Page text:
The Strange Demise of The American Herald Tribune

The Strange Demise of The American Herald Tribune by Philip Giraldi for UNZ Review

Many observers would agree that the biggest loser in the recent U.S. presidential election was not Donald Trump, it was the media. The news that was presented to the American public amounted to a tsunami of negative reporting on Donald Trump buttressed by opinion polls that turned out to be poorly executed and wrong by a huge margin. Some might argue that Trump got what he deserved as he was a bad candidate and a bad man, but the unwillingness of the media to pursue stories detrimental to Joe Biden, particularly the corruption surrounding son Hunter, demonstrated a reckless disregard for admittedly unpleasant facts that might have changed some votes.

As an honest media is essential to the proper functioning of a democracy the issue of the politicization of the Fourth Estate is perhaps more serious than who eventually wound up being elected. The degradation of the traditional media, exemplified by the shameful reporting on the Russiagate fiction, has unfortunately come at a time when the new media, i.e. the “internet” is also undergoing transformation. Though some Americans continue to believe that when they go “online” they will get a free flow of useful and factual information that will guide them in making decisions or coming to conclusions about the state of the world, they are increasingly finding only spin or misdirection.

The conceit that the internet would bring with it alternative viewpoints challenging the status quo might have been true to an extent twenty years ago, but the growth and consolidation of corporate information management firms has instead limited access to material that it does not approve of, thereby successfully shaping the political and economic environment to conform with their own interests, and, increasingly those of the federal government. Facebook, Google and other news and social networking sites now all have advisory panels that are authorized to ban content and limit access by members and threats from Washington about regulating the companies and their offerings keep everyone toeing the line.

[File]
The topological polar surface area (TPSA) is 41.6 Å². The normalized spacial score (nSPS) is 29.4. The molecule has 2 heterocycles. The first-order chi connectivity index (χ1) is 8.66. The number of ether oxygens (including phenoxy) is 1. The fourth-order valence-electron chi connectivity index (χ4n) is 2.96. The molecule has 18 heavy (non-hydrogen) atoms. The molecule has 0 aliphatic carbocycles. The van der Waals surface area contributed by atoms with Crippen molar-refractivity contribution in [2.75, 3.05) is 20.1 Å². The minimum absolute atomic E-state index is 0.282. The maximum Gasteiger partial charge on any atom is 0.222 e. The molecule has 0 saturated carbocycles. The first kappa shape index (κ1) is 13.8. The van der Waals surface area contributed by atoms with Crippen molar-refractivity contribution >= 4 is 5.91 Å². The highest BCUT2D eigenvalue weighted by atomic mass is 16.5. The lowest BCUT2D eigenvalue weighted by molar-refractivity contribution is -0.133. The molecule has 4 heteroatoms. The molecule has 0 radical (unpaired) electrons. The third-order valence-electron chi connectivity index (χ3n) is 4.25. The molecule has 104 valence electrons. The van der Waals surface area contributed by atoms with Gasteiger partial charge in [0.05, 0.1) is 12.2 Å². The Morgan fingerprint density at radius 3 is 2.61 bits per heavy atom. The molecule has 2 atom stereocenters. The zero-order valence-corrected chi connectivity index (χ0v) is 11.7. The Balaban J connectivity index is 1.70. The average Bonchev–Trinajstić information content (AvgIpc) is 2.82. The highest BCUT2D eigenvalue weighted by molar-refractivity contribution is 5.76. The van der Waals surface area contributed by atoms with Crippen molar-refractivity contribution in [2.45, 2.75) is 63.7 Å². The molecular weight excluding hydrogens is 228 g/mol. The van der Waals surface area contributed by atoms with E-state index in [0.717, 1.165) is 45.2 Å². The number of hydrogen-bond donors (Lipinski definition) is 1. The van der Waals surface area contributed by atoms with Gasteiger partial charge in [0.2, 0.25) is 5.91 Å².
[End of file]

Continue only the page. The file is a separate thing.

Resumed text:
The United States government, riding a wave of Donald Trump inspired complaints about fake news, has itself been increasingly engaged in suppressing viewpoints that it objects to. The first major attack on foreign media operating in the United States came in 2017, when Russian government news sites Russia Today (RT America) and Sputnik were compelled to register under the Foreign Agents Registration Act of 1938. U.S. intelligence agencies had stated in a January report that the stations, which broadcasts on cable and over radio in the United States, are part of “Russia’s state-run propaganda machine” and that they had contributed to the Kremlin’s campaign to interfere in the 2016 presidential. That was of course untrue. Based on the report, the Department of Justice compelled RT America and Sputnik to register under FARA, which inter alia requires the disclosure of financial information.

Continue Reading / UNZ Review >>>

 

Sharing is caring!

Unz Review

For decades I have spent a couple of hours every morning carefully reading The New York Times, The Wall Street Journal, and several other major newspapers. But although such a detailed study of the American mainstream media is a necessary condition for remaining informed about our world, it is not sufficient. With the rise of the Internet and the alternative media, every thinking individual has increasingly recognized that there exist enormous lacunae in what our media tells us and disturbing patterns in what is regularly ignored or concealed. In April 2013 I published “Our American Pravda,” a major article highlighting some of the most disturbing omissions of our national media in issues of the greatest national importance. The considerable attention it attracted from The Atlantic, Forbes, and a New York Times economics columnist demonstrated that the mainstream journalists themselves were often all too aware of these problems, but perhaps found them too difficult to address within the confining structure of large media organizations. This reinforced my belief in the reality of the serious condition I had diagnosed.